Father Bill Bowder blessed the statue

Father Bill Bowder blessed the statue (Image: Jonathan Buckmaster, Getty)

“We have a good safety record so far but we are by no means complacent,” says Roger.

I am at Carnwath Road Riverside, the tunnel’s westernmost section at Wandsworth Bridge, Fulham, because London has been battling a super-sized, stinky problem.

The current 150-year-old sewer system, containing 1,100 miles of drains, was built to serve a mere four million people but now caters for nine million Londoners.

“What that does in terms of the ecology, wildlife, litter, pathogens in the river for rowers and other people engaging in leisure activities is quite disgusting,” says Roger.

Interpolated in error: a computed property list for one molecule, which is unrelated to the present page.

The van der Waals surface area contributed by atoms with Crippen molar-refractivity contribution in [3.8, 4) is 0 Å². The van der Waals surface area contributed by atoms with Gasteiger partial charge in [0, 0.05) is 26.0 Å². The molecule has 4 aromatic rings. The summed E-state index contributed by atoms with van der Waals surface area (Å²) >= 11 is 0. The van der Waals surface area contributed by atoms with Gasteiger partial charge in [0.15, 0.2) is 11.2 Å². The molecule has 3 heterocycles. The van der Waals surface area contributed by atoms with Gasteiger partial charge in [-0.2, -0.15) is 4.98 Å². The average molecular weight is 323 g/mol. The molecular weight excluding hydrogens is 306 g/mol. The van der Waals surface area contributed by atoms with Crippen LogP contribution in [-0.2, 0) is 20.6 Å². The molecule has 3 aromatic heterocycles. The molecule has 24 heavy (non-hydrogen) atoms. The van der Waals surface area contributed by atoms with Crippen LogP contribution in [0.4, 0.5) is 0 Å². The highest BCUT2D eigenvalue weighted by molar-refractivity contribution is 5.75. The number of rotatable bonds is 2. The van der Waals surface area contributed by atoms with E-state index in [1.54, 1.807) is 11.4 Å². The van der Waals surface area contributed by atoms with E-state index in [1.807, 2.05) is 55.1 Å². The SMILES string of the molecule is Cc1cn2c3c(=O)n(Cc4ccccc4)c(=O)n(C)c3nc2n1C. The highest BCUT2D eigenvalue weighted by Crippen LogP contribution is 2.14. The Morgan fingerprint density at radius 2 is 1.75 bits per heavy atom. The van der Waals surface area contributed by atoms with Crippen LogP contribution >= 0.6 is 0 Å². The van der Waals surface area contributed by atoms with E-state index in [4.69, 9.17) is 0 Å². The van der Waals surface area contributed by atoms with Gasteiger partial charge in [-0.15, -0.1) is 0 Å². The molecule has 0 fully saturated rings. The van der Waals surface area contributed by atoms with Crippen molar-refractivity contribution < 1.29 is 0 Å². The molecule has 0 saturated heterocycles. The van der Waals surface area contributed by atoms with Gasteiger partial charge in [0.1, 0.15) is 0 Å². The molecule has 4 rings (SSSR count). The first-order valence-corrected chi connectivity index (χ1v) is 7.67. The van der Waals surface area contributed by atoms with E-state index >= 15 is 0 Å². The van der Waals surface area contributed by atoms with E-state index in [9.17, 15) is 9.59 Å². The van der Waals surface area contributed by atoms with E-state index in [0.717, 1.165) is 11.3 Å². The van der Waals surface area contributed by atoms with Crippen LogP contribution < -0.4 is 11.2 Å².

“Time of the year, water temperature, fluvial flow can all conspire to create a really serious environmental incident if they happen at the wrong time.”

Part of the problem is the increasing rainfall caused by climate change. Inner London runs on a combined sewer system that carries wastewater from homes and run-off rainwater from roads and gardens.

During heavy downpours when the system becomes overwhelmed, valves are opened into Combined Sewage Overflows (CSOs) feeding directly into the Thames. This prevents sewage from backing up into homes and businesses.

The sewer’s creator is the Victorian engineer Sir Joseph Bazalgette

The sewer’s creator is the Victorian engineer Sir Joseph Bazalgette (Image: Jonathan Buckmaster, Getty)

The sewer’s creator, the Victorian engineer Sir Joseph Bazalgette, could never have envisaged the city’s incredible growth – nor how people would pave over gardens for drives, thus reducing ground space where rainfall can be absorbed. “The actual Victorian infrastructure is in a remarkably good condition and is working remarkably well,” explains Roger.